By improving the stability of internal interfaces between different solid materials, the team will give SSBs greater reliability and higher energy density.
Solid-state batteries (SSBs) are thus called because their electrolyte—the substance through which ions flow from the positive cathode to the negative anode—is a solid material, not a liquid or gel as in conventional batteries. Relative to other batteries, SSBs may offer important advantages in safety, energy density, and long-term stability, and lately they’ve attracted particular attention for possible use in electric vehicles. However, unstable and poorly controlled interfaces between the different solids within large-format SSBs have limited their usefulness to date.
Now, under a new Defense Advanced Research Projects Agency (DARPA) award of up to $10 million, a team of researchers from seven institutions are joining together to enable high-performance SSBs by overcoming those challenges.
The project's PI is Paul Braun, Professor and Grainger Distinguished Chair in Engineering in UIUC’s Department of Materials Science & Engineering (MatSE), as well as the Director of the Materials Research Laboratory (MRL). He notes that it is critical to improve the interfaces in SSBs. “In an SSB, the interfaces between the cathode and solid electrolyte, and between the anode and solid electrolyte, are the strongest drivers of battery performance. If these interfaces fail, the battery will immediately also fail.”
Project co-PI Ben Zahiri, who is a Research Assistant Professor in MRL and MatSE, explains that with a solid electrolyte, all the interfaces within the battery are solid-against-solid. “The interfaces between these solids are extremely important, because now we’re talking about two pieces of rigid bodies in direct contact. This contact must remain stable for the battery to perform as it should,” says Zahiri.
Unfortunately, those interfaces have been plagued by multiple problems.
For example, the interface between the anode and the electrolyte can undergo mechanical failure because ions, instead of going into the anode, may get deposited in the form of local structures. “They start forming what we call dendrites, needle-shaped features that grow and go all the way to the top towards the cathode. And then the cell short-circuits and... fails,” explains Zahiri. The good news is that it doesn’t catch fire, as conventional lithium-ion batteries sometimes do because of their liquid electrolyte. Even so, such failures have been a barrier to SSB adoption.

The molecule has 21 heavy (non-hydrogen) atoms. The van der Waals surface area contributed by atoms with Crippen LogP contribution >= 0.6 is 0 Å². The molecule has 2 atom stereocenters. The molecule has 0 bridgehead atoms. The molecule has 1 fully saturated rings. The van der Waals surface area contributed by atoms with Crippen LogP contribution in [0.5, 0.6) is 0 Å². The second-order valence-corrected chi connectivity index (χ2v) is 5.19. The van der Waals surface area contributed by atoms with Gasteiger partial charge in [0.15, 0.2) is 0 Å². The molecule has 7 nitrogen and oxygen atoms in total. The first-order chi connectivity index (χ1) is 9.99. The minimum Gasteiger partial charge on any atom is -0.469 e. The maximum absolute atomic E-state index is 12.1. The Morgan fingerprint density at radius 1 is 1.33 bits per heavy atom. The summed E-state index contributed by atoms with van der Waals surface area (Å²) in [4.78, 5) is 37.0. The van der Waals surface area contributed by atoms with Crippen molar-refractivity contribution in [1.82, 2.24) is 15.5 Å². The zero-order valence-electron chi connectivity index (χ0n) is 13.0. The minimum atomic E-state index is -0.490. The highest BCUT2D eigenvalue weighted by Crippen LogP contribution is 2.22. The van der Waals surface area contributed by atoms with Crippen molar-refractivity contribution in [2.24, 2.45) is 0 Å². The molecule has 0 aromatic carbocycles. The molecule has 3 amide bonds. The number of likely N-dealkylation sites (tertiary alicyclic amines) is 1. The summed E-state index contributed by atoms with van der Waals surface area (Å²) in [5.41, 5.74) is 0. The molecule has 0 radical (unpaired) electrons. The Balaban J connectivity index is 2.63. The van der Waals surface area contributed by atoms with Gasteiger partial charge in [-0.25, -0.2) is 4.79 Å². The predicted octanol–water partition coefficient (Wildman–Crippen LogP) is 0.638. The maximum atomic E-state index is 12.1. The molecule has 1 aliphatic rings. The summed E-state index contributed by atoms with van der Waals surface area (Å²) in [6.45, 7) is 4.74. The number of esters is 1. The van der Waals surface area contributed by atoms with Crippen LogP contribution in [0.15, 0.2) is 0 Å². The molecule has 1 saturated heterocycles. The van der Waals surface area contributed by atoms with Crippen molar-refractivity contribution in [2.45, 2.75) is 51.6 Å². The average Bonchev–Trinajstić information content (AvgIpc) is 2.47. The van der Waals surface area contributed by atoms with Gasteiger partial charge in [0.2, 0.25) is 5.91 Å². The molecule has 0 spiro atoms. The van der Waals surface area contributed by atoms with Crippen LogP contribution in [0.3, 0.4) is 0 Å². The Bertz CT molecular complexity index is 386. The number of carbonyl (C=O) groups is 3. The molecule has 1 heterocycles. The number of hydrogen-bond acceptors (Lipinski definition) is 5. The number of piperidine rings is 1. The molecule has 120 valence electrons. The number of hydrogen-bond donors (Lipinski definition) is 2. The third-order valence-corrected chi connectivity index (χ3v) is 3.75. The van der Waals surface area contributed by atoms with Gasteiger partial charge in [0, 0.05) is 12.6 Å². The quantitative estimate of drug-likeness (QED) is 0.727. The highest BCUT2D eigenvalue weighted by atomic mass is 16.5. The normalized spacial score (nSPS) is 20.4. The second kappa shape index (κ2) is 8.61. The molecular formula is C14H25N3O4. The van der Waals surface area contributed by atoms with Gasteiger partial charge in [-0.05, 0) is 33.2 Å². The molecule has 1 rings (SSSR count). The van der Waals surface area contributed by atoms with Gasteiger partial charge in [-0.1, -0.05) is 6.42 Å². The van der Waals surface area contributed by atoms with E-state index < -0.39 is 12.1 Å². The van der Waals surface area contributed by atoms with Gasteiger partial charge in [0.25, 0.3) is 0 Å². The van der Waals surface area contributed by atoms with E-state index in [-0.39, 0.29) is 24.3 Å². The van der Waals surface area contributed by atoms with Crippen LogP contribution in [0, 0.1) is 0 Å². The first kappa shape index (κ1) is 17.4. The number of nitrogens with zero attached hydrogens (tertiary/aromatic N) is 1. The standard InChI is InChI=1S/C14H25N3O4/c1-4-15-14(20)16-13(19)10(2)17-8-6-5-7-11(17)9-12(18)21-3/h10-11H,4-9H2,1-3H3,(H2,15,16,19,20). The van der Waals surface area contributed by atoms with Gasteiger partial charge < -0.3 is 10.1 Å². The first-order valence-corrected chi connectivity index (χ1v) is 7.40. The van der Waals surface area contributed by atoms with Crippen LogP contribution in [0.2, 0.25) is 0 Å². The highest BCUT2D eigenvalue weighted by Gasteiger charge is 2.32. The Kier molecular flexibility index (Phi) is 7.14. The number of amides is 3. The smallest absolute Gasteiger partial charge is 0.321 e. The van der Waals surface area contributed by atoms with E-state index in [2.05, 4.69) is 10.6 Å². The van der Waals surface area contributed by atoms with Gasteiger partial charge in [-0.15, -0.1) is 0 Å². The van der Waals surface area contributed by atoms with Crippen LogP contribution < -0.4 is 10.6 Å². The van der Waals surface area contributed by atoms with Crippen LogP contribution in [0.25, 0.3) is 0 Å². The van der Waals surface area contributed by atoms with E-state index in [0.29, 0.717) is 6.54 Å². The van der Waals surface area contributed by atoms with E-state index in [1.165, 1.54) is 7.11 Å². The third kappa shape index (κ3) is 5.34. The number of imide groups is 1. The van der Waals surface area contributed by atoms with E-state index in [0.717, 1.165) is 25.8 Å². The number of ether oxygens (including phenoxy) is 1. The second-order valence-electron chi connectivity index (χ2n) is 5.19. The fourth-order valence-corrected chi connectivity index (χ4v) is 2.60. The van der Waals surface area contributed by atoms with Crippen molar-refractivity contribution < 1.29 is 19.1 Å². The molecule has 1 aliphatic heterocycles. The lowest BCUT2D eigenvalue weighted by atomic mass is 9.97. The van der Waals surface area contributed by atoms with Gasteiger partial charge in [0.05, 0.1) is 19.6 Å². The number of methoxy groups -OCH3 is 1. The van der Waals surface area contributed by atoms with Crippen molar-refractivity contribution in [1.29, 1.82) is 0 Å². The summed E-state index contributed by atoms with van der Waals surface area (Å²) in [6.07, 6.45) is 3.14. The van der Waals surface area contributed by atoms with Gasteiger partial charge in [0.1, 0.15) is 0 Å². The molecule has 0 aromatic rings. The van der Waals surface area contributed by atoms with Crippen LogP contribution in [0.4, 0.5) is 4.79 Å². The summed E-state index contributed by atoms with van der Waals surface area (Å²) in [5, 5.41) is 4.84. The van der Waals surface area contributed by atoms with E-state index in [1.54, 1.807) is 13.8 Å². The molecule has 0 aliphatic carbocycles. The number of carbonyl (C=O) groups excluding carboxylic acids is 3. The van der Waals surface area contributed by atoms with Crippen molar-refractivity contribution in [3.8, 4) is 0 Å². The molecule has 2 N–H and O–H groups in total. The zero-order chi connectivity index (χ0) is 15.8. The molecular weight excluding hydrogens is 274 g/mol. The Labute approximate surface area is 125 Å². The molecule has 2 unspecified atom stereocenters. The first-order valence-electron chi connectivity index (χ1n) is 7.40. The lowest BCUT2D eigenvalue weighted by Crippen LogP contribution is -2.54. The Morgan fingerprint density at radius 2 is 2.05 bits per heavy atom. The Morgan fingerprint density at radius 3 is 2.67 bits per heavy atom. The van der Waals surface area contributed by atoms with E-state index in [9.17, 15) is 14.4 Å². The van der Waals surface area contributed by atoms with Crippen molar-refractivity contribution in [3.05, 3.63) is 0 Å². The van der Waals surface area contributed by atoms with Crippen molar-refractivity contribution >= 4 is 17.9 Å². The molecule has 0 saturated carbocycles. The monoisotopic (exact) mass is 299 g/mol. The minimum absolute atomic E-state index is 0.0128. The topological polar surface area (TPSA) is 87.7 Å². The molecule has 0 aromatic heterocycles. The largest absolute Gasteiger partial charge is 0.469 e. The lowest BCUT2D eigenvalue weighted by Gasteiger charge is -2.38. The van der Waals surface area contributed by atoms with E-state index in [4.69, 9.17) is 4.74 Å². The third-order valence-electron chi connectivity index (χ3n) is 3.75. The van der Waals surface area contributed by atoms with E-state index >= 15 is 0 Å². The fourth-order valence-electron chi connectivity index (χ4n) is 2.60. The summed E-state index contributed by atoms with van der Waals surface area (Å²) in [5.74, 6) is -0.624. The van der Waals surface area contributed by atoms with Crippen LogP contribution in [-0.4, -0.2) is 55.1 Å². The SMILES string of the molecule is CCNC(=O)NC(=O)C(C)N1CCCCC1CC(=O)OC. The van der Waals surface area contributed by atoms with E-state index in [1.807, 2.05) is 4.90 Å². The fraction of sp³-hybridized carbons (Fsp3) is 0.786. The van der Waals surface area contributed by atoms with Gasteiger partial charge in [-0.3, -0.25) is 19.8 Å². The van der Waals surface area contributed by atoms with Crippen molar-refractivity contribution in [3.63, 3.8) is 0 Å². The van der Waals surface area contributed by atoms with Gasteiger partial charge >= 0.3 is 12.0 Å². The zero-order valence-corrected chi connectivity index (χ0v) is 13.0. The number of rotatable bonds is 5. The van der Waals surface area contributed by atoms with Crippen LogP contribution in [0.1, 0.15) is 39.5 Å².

The interface between the cathode and the electrolyte has a different set of challenges, which, according to the team’s preliminary calculations, should be solvable through use of previously developed “dense cathode” technology from UIUC and the Xerion Advanced Battery Corp.
In conventional batteries, “a cathode is usually a mixture of powder, which is the actual cathode (active) material, and some conductive material and binder, forming a composite,” says Zahiri. Unfortunately, the non-active components contribute to the battery’s mass without contributing to its capacity: in other words, they lower the cell’s energy density. “A dense cathode,” on the other hand, “doesn’t have any of those additives.” Because of the dense cathodes, the research team will be able to meet DARPA’s stringent requirements for energy density as they manipulate the cathode/electrolyte interface to improve stability.
Xerion will produce the extremely dense cathodes needed for success. Project co-PI John Cook, who is the VP of Technology at Xerion, notes that it’s important to show that the new technology is “manufacturable” so it can mature beyond the lab level. The project “has great potential to advance solid-state batteries,” he says, “while assuring we have a manufacturing pathway that will enable us to deploy this technology in a meaningful way.”
Extensive prior research efforts have addressed individual pieces of SSB batteries, but a unified effort that considers the entire battery—anode, cathode, electrolyte, casing, and all the interfaces between them—hasn’t been done before. “A universal approach to look at the whole assembly hasn’t been, I think, fully implemented,” says Zahiri. “I think that’s... the uniqueness of [our project].”
The project, entitled “GRadient EnhAnced Transformative Solid-State Batteries (GREAT SSB),” will run for up to 4 years. It is being funded by DARPA’s Morphogenic Interfaces (MINT) program, whose goal is to extend the lifetimes of high-performance electrochemical systems by supporting research to develop “self-regulating” interfaces within such systems to preserve function by limiting degradation at the interfaces. The participating institutions are UIUC, Caltech, Georgia Tech, the University of Michigan, Princeton, Purdue, and Xerion. Braun is the CTO and a co-founder of Xerion. Elif Ertekin, an associate professor in Mechanical Science & Engineering, will help lead the UIUC effort as another co-PI.